Earlier this year, NCAA president Mark Emmert commissioned a gender equity review following the disparities between this year’s NCAA Division I men’s and women’s basketball tournaments.
On Tuesday, the firm, Kaplan Hecker and Fink, released the highly anticipated report. While the study confirmed many reports about the inequities during the basketball tournaments, it also revealed more disparities that went far deeper than previous reports.
Further, it found that gender inequity is “baked into the very fabric of the tournaments” — and the NCAA structure.
“Gender inequities at the NCAA — and specifically within the NCAA Division I basketball championships — stem from the structure and systems of the NCAA itself, which are designed to maximize the value of and support to the Division I Men’s Basketball Championship as the primary source of funding for the NCAA and its membership,” the report said.
The 100-page report combined hundreds of interviews, listening sessions, submitted comments, and documents from the NCAA. Athletes, coaches, parents, school and NCAA administrators participated.
An outside firm was brought in to re-evaluate the NCAA’s media rights deals.
There were four main areas in which inequities existed:
- Men’s basketball has more participation opportunities than women’s basketball
- The NCAA’s revenue distribution model prioritizes men’s basketball
- The NCAA’s media rights agreements “perpetuate” inequity
- The very structure and culture of the governing body “prioritize” men’s basketball
It would literally take 100 pages to detail each disparity — but a few stuck out.
A third-party media expert found that women’s basketball tournament media rights could be worth between $81 and $112 million in 2025. The current packaged deal is worth far less: only $500 million over 14 years for women’s basketball and 28 other NCAA championships.
Similarly, the report found that the NCAA’s governance structure has women’s basketball officials reporting to men’s basketball officials. There are more employees working on the men’s hoops tournament than the women’s. And the governing body spent more than $35 million more on the men’s tournament than the women’s.
The report obviously noted that women’s basketball should be making more money than it is, but it also mentioned that budgets don’t have to be the same to be equitable.
But “the view that men’s basketball is highly profitable and therefore worthy of increased investment has cultivated a culture within the NCAA in which men’s basketball is not required to abide by many of the same budgetary constraints as women’s basketball (or other sports).”
What’s more, the NCAA divvies up revenue distribution partially based on how well teams do in the men’s basketball tournament. There’s no such monetary award for the women.
As for the basketball championships in particular, the report confirmed inequities in food, COVID-19 testing, virtual promotion events, coverage, and workout equipment,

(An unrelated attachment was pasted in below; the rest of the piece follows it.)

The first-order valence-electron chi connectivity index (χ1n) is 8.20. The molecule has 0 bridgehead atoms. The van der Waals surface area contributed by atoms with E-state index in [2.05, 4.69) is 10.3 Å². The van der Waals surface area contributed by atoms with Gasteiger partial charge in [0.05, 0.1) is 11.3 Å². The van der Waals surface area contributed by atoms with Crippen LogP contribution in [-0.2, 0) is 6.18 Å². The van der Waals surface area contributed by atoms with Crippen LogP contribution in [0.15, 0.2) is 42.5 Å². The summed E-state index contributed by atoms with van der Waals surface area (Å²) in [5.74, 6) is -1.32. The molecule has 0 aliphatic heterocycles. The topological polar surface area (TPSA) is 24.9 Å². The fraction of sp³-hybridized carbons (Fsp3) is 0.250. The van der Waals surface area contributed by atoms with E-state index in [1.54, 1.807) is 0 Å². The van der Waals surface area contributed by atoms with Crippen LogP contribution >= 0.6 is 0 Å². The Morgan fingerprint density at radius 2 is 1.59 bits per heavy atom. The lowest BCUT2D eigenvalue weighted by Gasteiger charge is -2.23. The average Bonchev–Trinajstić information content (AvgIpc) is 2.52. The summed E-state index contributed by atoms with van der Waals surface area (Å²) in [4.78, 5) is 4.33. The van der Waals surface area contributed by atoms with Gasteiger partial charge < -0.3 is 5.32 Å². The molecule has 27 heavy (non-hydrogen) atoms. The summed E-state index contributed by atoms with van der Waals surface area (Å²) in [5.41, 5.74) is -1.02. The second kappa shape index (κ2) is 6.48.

It provided previously unforeseen detail. At one point, for example, the report juxtaposed photos of menus at both tournaments that revealed disturbing differences.
The report also showed previously undisclosed details about the communications and planning that resulted in these shortcomings.
The plan for women’s basketball COVID-19 testing, for example, wasn’t solidified until months after plans for the men’s tournament. When AT&T offered to do a virtual concert to promote the women’s tournament similar to the one it put on for the men’s — which featured Miley Cyrus — “women’s basketball staff declined.”
To conclude, the report suggested seven categories of recommendations to improve equity not only for Division I basketball, but also basketball at the Division II and III level.
Recommendations included restructuring the NCAA’s governance, maximizing the financial value of women’s basketball, improving championship equity, rethinking men’s basketball-based revenue distribution, creating equal participation opportunities, improving equity at Divisions II and III, and putting plans in place for oversight.
Of the dozens of pages of detailed recommendations, here were a few examples:
- To improve championship equity, the report suggested the NCAA simply host both Final Fours in the same city. This was already done this year for Division I soccer.
- To improve women’s basketball revenue, the report suggested that the governing body split off women’s basketball media rights from the rest of its championships and sell them on their own.
- And to make sure that change actually takes place, the report said the NCAA should conduct annual reviews of whether it upheld equity and made strides toward positive improvement. Currently, there is no NCAA body assigned to monitoring gender equity internally, the report said.
In a statement, the NCAA’s Board of Governors said it had directed Emmert to immediately “address any organizational issues” and “begin work this week with the three divisions.”
“The NCAA Board of Governors is wholly committed to an equitable experience among championships. We know that has not always been the case,” the statement read in part.